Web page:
PIO Mode: Make sure the SSD is not running in PIO mode. To verify that go into the Device Manager, open IDE ATA / ATAPI controllers and double-click all Primary and Secondary IDE Channels. Verify that there are no signs of PIO Mode under the Current Transfer Mode entry in Advanced Settings. It should list Ultra DMA Mode 5 by default on there.

    Symbolic Linking: Type "mklink? in command line to allow placing some additional folders on the any other array. Sample ?mklink /J D:\Games\Steam\steamapps\common\sid meier's civilization iv E:\Games\sid meier's civilization iv?

    Example:
    C:\Windows\Temp
    C:\Users\(Username)\AppData\Local\Temp

    Example that is linked:
    J D:\Windows \ Temp E:\Temp
    J D:\ Users\(Username)\AppData\Local\Temp E:\AppData\Local\Temp
    Last edited by GSKILL TECH; 09-10-2010, 01:45 PM.
    CPU I7-980X @ 3.81Ghz
    MB ASUS P6X58D-E
    GPU GTX480 @ 770Mhz
    RAM 12Gb Patriot Viper Xtreme Division-2 DDR3 @ 1908Mhz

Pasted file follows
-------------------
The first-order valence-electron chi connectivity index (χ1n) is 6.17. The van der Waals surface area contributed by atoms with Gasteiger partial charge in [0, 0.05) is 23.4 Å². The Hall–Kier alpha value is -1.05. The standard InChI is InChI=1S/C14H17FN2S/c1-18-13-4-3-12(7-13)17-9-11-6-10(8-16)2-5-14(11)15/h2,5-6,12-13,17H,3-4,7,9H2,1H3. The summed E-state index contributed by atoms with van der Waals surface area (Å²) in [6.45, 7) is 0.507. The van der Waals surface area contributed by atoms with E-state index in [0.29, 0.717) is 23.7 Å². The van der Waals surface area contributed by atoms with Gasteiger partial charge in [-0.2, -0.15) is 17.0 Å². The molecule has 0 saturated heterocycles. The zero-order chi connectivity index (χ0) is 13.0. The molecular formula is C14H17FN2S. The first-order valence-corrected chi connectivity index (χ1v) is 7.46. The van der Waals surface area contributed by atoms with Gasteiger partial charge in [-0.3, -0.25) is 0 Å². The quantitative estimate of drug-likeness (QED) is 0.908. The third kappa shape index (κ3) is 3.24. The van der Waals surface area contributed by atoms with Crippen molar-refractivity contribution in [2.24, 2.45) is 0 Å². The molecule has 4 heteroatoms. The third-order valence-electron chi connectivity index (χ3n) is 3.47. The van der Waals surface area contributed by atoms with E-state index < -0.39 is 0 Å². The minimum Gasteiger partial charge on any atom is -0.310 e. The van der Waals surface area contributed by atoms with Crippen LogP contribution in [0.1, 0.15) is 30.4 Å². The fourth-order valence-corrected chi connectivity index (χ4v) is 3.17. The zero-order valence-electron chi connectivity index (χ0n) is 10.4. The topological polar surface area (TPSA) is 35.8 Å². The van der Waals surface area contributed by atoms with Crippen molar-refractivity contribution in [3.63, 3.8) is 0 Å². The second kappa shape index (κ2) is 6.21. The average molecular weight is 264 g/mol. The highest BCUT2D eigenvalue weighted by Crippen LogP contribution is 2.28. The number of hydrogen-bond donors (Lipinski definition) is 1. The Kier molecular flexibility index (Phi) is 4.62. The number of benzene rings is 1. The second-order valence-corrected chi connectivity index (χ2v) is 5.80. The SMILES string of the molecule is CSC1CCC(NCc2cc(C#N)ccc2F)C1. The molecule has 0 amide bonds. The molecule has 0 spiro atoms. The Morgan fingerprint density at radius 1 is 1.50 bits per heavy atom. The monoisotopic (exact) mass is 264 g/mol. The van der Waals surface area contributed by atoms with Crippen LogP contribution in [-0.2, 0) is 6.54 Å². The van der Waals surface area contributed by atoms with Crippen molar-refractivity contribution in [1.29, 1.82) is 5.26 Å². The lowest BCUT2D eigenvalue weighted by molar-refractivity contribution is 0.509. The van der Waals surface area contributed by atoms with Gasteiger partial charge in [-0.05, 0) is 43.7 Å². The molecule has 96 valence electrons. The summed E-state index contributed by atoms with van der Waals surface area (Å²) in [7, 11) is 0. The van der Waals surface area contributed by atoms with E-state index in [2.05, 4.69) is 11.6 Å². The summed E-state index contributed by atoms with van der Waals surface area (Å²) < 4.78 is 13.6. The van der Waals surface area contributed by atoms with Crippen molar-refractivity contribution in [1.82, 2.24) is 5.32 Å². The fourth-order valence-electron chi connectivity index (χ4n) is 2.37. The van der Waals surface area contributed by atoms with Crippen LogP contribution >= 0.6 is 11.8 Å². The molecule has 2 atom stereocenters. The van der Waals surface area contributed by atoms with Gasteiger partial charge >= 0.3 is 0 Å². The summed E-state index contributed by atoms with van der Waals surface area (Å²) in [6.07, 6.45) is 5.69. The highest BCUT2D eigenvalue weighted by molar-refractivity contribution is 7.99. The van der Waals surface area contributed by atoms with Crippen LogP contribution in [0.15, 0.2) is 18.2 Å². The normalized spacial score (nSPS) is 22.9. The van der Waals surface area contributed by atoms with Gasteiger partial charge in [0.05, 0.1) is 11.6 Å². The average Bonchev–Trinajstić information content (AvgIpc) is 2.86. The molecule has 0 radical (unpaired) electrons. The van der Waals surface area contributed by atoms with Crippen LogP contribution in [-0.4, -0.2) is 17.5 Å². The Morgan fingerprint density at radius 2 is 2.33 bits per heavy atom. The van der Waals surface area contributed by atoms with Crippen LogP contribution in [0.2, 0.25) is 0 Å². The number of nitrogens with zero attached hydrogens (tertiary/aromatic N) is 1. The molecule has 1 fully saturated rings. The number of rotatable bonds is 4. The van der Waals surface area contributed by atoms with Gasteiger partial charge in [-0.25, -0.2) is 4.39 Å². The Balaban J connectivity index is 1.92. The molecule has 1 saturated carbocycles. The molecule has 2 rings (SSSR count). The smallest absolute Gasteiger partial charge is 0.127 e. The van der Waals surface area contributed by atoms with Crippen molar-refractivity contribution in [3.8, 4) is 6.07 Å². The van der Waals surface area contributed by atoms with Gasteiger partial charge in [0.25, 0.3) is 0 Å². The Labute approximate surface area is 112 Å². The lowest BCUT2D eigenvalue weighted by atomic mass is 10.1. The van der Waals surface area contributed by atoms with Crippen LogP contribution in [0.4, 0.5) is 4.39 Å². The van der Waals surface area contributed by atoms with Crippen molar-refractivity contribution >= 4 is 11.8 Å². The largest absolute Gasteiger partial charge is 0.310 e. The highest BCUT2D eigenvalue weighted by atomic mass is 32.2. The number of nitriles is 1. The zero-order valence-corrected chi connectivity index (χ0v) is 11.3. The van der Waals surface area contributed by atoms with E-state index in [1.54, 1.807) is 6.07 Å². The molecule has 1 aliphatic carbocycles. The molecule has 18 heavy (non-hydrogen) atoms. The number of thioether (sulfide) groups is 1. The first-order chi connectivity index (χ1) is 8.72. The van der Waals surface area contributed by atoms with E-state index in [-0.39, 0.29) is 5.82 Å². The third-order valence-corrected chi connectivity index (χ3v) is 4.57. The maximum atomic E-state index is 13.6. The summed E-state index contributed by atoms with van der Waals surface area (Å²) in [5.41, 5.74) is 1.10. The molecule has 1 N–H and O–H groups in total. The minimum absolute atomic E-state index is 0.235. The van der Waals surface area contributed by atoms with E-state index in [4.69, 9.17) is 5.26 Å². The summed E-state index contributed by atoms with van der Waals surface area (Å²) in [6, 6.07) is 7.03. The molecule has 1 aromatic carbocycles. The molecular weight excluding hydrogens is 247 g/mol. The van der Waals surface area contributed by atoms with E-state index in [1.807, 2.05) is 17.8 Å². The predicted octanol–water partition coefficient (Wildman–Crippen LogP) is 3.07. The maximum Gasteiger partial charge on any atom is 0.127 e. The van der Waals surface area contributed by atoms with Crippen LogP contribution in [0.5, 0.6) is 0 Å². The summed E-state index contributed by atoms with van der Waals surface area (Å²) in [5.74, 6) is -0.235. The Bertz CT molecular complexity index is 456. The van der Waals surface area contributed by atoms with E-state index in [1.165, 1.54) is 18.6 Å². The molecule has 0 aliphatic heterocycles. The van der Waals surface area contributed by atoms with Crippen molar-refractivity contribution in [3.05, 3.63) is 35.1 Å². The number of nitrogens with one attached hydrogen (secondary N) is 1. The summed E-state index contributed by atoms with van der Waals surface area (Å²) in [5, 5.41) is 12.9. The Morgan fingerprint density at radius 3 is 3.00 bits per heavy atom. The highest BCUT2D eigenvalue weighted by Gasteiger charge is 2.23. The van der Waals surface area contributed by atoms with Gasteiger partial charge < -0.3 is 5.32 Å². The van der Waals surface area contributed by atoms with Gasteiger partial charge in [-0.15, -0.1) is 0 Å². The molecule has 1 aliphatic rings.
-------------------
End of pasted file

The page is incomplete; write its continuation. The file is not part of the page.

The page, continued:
PSU Corsair AX 850W
    SSD: Intel X25M 80Gb
    HD 2x WD VelociRaptors 150Gb in Raid-0

    Sager NP8662
    CPU: Intel Q9100 @ 2.38 GHz
    GPU: GTX 260M @ 612Mhz
    RAM: G.Skill DDR3 1066Mhz 4Gb
    SSD: Intel X25M 120Gb

  • #2
    thanks, for the tweaks. If I may add another tweak pertaining to the Firefox broswer, since it's the one I mostly use:

    FIREFOX CACHE TWEAK

    You will need to add a single command string into firefox to make it store temporary internet files and all cache data to the another drive/location.

    1. Open up firefox. In the address bar type about:config
    2. Click the “I’ll be careful I promise” button.
    3. Right click anywhere in the values in the lower portion of the screen and choose NEW>STRING.
    4. into the “Preference name” field, type in

    browser.cache.disk.parent_directory

    5. Click NEXT.
    6. In the string value, type in

    D:

    (where "D:" is the example representing the partition/location you want to move the cache to)

    7. Click Ok
    8. Close Firefox to save settings

    The next time you open Firefox, a folder named "cache" will be created at the location you specified. (you must have "show hidden files and folders" enabled in Folder Options to view the hidden cache folder.)